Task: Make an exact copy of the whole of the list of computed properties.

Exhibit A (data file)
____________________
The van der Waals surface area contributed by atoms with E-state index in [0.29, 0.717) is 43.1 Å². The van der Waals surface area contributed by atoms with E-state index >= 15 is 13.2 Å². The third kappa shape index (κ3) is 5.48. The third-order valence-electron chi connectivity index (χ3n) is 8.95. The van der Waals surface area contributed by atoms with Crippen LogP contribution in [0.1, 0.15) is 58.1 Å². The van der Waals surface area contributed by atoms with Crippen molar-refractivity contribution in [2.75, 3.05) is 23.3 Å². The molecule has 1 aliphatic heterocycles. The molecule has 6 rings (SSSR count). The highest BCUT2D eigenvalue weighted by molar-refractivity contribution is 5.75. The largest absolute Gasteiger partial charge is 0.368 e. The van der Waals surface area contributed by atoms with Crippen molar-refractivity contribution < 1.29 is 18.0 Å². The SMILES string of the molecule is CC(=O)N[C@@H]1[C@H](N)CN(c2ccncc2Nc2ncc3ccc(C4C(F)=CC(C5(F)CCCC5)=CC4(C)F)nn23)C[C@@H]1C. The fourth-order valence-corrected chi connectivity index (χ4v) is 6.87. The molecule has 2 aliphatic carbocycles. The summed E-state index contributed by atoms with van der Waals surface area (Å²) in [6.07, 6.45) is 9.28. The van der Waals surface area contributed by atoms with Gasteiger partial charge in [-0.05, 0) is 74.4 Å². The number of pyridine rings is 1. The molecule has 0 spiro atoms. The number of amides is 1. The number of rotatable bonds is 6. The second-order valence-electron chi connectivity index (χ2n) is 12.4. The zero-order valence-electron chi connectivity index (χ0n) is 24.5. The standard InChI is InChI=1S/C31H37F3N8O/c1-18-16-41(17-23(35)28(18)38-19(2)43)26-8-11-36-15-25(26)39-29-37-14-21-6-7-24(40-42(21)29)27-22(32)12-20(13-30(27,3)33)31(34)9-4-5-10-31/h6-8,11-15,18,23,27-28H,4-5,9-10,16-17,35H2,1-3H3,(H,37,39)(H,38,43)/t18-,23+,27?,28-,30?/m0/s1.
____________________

The van der Waals surface area contributed by atoms with E-state index in [0.29, 0.717) is 43.1 Å². The van der Waals surface area contributed by atoms with E-state index >= 15 is 13.2 Å². The third kappa shape index (κ3) is 5.48. The third-order valence-electron chi connectivity index (χ3n) is 8.95. The van der Waals surface area contributed by atoms with Crippen LogP contribution in [0.1, 0.15) is 58.1 Å². The van der Waals surface area contributed by atoms with Crippen molar-refractivity contribution in [2.75, 3.05) is 23.3 Å². The molecule has 1 aliphatic heterocycles. The molecule has 6 rings (SSSR count). The highest BCUT2D eigenvalue weighted by molar-refractivity contribution is 5.75. The largest absolute Gasteiger partial charge is 0.368 e. The van der Waals surface area contributed by atoms with Crippen molar-refractivity contribution < 1.29 is 18.0 Å². The SMILES string of the molecule is CC(=O)N[C@@H]1[C@H](N)CN(c2ccncc2Nc2ncc3ccc(C4C(F)=CC(C5(F)CCCC5)=CC4(C)F)nn23)C[C@@H]1C. The fourth-order valence-corrected chi connectivity index (χ4v) is 6.87. The molecule has 2 aliphatic carbocycles. The summed E-state index contributed by atoms with van der Waals surface area (Å²) in [6.07, 6.45) is 9.28. The van der Waals surface area contributed by atoms with Gasteiger partial charge in [-0.05, 0) is 74.4 Å². The number of pyridine rings is 1. The molecule has 0 spiro atoms. The number of amides is 1. The number of rotatable bonds is 6. The second-order valence-electron chi connectivity index (χ2n) is 12.4. The zero-order valence-electron chi connectivity index (χ0n) is 24.5. The standard InChI is InChI=1S/C31H37F3N8O/c1-18-16-41(17-23(35)28(18)38-19(2)43)26-8-11-36-15-25(26)39-29-37-14-21-6-7-24(40-42(21)29)27-22(32)12-20(13-30(27,3)33)31(34)9-4-5-10-31/h6-8,11-15,18,23,27-28H,4-5,9-10,16-17,35H2,1-3H3,(H,37,39)(H,38,43)/t18-,23+,27?,28-,30?/m0/s1.